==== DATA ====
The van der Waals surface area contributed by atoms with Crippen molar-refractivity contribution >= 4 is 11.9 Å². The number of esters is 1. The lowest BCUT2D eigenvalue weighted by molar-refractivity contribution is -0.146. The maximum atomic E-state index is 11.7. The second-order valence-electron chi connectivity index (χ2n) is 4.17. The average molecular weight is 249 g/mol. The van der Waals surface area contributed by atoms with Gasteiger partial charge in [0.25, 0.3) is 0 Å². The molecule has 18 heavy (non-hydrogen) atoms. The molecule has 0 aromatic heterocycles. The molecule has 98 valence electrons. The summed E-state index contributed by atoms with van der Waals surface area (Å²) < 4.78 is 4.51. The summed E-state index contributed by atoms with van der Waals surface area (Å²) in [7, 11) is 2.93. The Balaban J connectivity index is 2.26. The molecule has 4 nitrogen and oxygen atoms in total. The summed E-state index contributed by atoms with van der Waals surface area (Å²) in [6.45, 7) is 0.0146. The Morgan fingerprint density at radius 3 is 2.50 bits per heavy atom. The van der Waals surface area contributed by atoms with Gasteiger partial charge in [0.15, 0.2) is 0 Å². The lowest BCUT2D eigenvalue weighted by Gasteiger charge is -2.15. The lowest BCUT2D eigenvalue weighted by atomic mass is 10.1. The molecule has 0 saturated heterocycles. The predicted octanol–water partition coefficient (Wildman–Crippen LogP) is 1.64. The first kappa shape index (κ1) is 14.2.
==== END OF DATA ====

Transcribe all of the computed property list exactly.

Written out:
The van der Waals surface area contributed by atoms with Crippen molar-refractivity contribution >= 4 is 11.9 Å². The number of esters is 1. The lowest BCUT2D eigenvalue weighted by molar-refractivity contribution is -0.146. The maximum atomic E-state index is 11.7. The second-order valence-electron chi connectivity index (χ2n) is 4.17. The average molecular weight is 249 g/mol. The van der Waals surface area contributed by atoms with Gasteiger partial charge in [0.25, 0.3) is 0 Å². The molecule has 18 heavy (non-hydrogen) atoms. The molecule has 0 aromatic heterocycles. The molecule has 98 valence electrons. The summed E-state index contributed by atoms with van der Waals surface area (Å²) < 4.78 is 4.51. The summed E-state index contributed by atoms with van der Waals surface area (Å²) in [7, 11) is 2.93. The Balaban J connectivity index is 2.26. The molecule has 4 nitrogen and oxygen atoms in total. The summed E-state index contributed by atoms with van der Waals surface area (Å²) in [6.45, 7) is 0.0146. The Morgan fingerprint density at radius 3 is 2.50 bits per heavy atom. The van der Waals surface area contributed by atoms with Gasteiger partial charge in [0.15, 0.2) is 0 Å². The lowest BCUT2D eigenvalue weighted by Gasteiger charge is -2.15. The lowest BCUT2D eigenvalue weighted by atomic mass is 10.1. The molecule has 0 saturated heterocycles. The predicted octanol–water partition coefficient (Wildman–Crippen LogP) is 1.64. The first kappa shape index (κ1) is 14.2.